“Many people think she never did anything but Ethel Mertz,” Graham said. Maybe that’s because the role was played perfectly by Vance, who was always scheming with Lucy while trying to be the voice of reason, receiving four Emmy nominations for best supporting actress — and winning once, in 1954. (That Emmy is encased on a wall of ALT.)

After “I Love Lucy” ended, Ball starred in “The Lucy Show,” again with Vance — this time still her best friend but named Viv — on board. Many years and roles later, Vance’s body was ravaged by terminal breast cancer, and she wanted her sister nearby. Graham was called and told, “Vivian wants to die and she wants you there. In 1979, people didn’t do that,” she said.

“It took three weeks and she never lost her sense of humor,” Graham said, telling another humorous incident in which a nurse asked Vance, “Is there anything I can get you?” and Vance replied, “Yeah, another body.”

After she died, on Aug. 17, 1979, her ashes were scattered in San Francisco Bay.

“I could go on for another week with stories about my big sister,” Graham said, who touted Vance as a good decorator, someone who loved to garden, loved to cook and “tried to be our second mother … She was always very generous.”

For more on the late Vance, visit Graham’s website, vivianvancescrapbook.com.

August 06, 2013

Lucille Ball Would be 102 Today - Happy Birthday Lucy!

Happy birthday Lucille Ball! Though the beloved comedienne and actress passed away at age 77 in 1989, she would have turned 102 if she lived today.


Even though she is no longer with us, Ball is still a big part of America's pop culture. We still "love Lucy" even today.

There are still "I Love Lucy" comedy festivals. In fact, The Lucille Ball Festival of Comedy met just this past weekend in Jamestown. You can still see Ball's influence on television today. Sitcoms today greatly benefit from Ball's brand of comedy. "I Love Lucy" is just as funny in today's world. The show still airs on the Hallmark channel and reruns of the show are just as funny today as they were back then. Ball is still a relevant part of the pop culture conversation. The Library of Congress even put together an exhibition in honor of "I Love Lucy's" 60th anniversary.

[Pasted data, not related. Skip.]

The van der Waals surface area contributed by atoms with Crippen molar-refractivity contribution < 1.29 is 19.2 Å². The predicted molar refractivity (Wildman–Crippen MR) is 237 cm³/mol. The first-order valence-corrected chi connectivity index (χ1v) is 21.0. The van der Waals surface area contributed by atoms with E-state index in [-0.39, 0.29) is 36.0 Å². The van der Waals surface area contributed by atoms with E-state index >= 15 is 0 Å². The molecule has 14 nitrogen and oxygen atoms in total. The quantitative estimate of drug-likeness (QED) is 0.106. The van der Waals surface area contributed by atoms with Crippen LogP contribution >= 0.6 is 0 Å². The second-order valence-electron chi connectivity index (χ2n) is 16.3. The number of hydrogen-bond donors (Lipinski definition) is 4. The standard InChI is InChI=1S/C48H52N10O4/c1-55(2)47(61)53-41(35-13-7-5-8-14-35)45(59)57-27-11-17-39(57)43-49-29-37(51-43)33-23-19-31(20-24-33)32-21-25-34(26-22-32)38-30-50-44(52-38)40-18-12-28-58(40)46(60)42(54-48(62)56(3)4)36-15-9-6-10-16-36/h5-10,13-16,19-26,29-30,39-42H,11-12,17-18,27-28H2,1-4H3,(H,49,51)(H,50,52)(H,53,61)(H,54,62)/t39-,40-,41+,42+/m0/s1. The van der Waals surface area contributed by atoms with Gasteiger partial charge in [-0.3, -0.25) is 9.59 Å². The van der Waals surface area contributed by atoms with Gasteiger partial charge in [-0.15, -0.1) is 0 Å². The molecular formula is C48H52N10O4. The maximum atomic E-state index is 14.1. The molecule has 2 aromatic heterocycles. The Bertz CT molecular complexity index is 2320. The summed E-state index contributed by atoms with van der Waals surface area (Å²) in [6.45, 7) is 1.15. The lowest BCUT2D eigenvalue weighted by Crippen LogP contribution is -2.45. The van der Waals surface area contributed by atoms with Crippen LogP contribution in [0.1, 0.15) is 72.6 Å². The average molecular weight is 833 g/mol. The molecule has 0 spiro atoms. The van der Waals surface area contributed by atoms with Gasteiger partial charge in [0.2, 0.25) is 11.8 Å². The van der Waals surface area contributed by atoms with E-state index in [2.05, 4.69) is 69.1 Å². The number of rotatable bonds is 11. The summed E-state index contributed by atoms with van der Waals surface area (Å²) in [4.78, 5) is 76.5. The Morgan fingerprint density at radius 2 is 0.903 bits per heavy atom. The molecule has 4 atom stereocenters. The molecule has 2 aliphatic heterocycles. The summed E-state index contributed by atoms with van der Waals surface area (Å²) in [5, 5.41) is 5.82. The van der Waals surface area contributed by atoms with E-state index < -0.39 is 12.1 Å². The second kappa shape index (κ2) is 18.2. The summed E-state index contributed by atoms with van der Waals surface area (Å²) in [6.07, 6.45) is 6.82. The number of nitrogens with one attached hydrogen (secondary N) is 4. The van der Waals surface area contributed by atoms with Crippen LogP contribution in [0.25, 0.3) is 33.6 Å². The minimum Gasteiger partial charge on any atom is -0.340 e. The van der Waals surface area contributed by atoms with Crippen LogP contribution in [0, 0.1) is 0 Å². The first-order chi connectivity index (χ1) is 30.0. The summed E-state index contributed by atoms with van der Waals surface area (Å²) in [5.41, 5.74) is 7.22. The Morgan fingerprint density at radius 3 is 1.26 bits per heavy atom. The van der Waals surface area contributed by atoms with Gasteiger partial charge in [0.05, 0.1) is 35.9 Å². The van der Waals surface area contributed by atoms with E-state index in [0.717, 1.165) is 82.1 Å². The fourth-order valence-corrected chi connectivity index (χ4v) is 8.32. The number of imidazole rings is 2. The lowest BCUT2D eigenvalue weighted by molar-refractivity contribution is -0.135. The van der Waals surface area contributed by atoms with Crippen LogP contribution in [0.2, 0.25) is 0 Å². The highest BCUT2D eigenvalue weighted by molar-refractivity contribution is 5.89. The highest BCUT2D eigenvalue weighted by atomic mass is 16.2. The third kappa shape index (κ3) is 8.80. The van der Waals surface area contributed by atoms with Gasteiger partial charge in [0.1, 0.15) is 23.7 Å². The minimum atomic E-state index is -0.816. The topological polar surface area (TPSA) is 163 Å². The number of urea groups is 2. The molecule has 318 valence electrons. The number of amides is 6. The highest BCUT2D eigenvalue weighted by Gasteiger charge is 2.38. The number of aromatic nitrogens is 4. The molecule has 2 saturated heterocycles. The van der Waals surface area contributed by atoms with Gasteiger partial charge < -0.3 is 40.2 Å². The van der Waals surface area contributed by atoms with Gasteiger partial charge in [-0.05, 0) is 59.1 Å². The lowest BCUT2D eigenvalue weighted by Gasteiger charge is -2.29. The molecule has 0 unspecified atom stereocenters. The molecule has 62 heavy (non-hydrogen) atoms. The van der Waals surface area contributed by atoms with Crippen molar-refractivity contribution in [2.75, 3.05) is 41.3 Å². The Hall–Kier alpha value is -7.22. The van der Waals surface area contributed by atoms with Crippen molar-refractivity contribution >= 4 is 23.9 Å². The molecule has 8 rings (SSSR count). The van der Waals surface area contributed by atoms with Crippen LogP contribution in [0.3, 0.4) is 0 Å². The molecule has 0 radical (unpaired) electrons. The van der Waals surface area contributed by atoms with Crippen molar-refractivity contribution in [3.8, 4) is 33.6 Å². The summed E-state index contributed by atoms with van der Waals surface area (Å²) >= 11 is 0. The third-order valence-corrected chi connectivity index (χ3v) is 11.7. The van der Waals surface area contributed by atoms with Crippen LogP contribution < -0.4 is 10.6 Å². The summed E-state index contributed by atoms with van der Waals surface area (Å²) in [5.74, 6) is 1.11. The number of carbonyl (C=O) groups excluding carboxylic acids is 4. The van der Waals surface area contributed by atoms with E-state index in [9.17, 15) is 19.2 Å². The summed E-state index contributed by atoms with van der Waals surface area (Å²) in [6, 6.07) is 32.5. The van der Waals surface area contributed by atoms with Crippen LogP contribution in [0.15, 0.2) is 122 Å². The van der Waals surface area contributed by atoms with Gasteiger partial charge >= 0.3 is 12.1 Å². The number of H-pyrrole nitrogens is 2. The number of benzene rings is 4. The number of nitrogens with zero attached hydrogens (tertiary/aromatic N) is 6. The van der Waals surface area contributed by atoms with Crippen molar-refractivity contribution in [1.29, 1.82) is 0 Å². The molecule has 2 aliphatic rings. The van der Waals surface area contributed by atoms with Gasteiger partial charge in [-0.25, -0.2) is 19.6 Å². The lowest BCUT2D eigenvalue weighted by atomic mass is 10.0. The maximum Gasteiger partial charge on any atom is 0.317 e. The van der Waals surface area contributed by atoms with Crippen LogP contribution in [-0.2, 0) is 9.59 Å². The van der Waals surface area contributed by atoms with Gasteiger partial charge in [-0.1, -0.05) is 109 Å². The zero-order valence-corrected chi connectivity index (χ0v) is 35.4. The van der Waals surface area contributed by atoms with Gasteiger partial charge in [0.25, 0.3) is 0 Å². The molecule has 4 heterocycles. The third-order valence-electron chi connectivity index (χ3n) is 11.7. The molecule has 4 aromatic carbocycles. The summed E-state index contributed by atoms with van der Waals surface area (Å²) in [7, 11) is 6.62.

Lucille Ball's Polka-dot Dress Is A Big Hit At Auction In Hollywood

Lucille Ball's signature polka-dot dress and props from Indiana Jones and The Temple Of Doom have smashed expectations at a Hollywood auction. The items went under the hammer at a Profiles in History sale last week (30Jul13) and experts were left staggered as bids sailed past the estimate prices.

Ball's Lucy Ricardo dress was expected to sell for between $40,000 and $60,000, but it sold for $168,000, while a lot of sankara stones and a pyrotechnic bag from the Indiana Jones film went under the hammer for $72,000 - $64,000 more than the estimate.

Profiles in History bosses also raked in a fortune at a Hollywood sale over the weekend (28Jul13) when a selection of costumes from classic movie The Sound of Music sold for $1.3 million.

The garments included the main outfit worn by the Julie Andrews' character Maria, which was described in the auction handbook as "a heavy brown homespun Austrian-style dress with a wheat-coloured homespun blouse".

Floral lederhosen worn by cast members who played the Von Trapp children also went under the hammer.

Another highlight was a costume worn by late actor James Gandolfini in his final scene of The Sopranos, which sold for $22,000. The outfit was placed under auction before Gandolfini passed away from a heart attack while in Italy last month (Jun13).

Other big sellers included Steve MCQueen's signature brown tweed jacket from Bullitt, the original Charlie Chaplin 'Tramp' cane from Modern Times, and Judy Garland's 'Dorothy' dress from The Wizard of Oz, which sold for $360,000 - exactly twice its estimate.